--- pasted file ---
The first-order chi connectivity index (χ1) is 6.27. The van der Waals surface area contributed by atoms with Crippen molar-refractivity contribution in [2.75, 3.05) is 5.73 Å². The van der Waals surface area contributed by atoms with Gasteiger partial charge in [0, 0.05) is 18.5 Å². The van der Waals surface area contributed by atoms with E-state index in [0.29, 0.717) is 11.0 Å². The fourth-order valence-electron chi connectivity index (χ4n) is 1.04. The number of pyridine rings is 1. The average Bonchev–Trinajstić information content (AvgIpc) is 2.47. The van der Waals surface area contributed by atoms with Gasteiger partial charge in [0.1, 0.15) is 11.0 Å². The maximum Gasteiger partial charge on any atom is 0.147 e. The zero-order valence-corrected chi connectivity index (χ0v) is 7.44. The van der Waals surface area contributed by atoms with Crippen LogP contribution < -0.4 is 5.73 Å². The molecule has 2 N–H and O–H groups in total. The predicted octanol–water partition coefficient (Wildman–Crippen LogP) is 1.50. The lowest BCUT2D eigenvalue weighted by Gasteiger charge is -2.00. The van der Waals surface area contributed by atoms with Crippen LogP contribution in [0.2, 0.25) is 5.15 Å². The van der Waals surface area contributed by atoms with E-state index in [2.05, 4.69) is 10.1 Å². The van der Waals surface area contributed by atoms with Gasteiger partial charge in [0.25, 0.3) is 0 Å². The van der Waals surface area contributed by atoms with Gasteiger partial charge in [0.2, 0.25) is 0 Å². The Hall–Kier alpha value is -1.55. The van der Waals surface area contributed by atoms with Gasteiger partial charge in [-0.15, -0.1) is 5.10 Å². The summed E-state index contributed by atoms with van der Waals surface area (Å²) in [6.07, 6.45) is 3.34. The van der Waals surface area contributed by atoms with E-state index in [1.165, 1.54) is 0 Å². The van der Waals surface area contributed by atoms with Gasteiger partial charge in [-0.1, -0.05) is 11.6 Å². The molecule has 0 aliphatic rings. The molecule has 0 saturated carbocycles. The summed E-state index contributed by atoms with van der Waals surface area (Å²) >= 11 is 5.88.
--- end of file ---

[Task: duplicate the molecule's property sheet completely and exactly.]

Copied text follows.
The first-order chi connectivity index (χ1) is 6.27. The van der Waals surface area contributed by atoms with Crippen molar-refractivity contribution in [2.75, 3.05) is 5.73 Å². The van der Waals surface area contributed by atoms with Gasteiger partial charge in [0, 0.05) is 18.5 Å². The van der Waals surface area contributed by atoms with E-state index in [0.29, 0.717) is 11.0 Å². The fourth-order valence-electron chi connectivity index (χ4n) is 1.04. The number of pyridine rings is 1. The average Bonchev–Trinajstić information content (AvgIpc) is 2.47. The van der Waals surface area contributed by atoms with Gasteiger partial charge in [0.1, 0.15) is 11.0 Å². The maximum Gasteiger partial charge on any atom is 0.147 e. The zero-order valence-corrected chi connectivity index (χ0v) is 7.44. The van der Waals surface area contributed by atoms with Crippen LogP contribution < -0.4 is 5.73 Å². The molecule has 2 N–H and O–H groups in total. The predicted octanol–water partition coefficient (Wildman–Crippen LogP) is 1.50. The lowest BCUT2D eigenvalue weighted by Gasteiger charge is -2.00. The van der Waals surface area contributed by atoms with Crippen LogP contribution in [0.2, 0.25) is 5.15 Å². The van der Waals surface area contributed by atoms with E-state index in [2.05, 4.69) is 10.1 Å². The van der Waals surface area contributed by atoms with Gasteiger partial charge in [0.25, 0.3) is 0 Å². The van der Waals surface area contributed by atoms with Gasteiger partial charge in [0.2, 0.25) is 0 Å². The Hall–Kier alpha value is -1.55. The van der Waals surface area contributed by atoms with Gasteiger partial charge in [-0.15, -0.1) is 5.10 Å². The summed E-state index contributed by atoms with van der Waals surface area (Å²) in [6.07, 6.45) is 3.34. The van der Waals surface area contributed by atoms with E-state index in [1.165, 1.54) is 0 Å². The van der Waals surface area contributed by atoms with Gasteiger partial charge in [-0.1, -0.05) is 11.6 Å². The molecule has 0 aliphatic rings. The molecule has 0 saturated carbocycles. The summed E-state index contributed by atoms with van der Waals surface area (Å²) >= 11 is 5.88.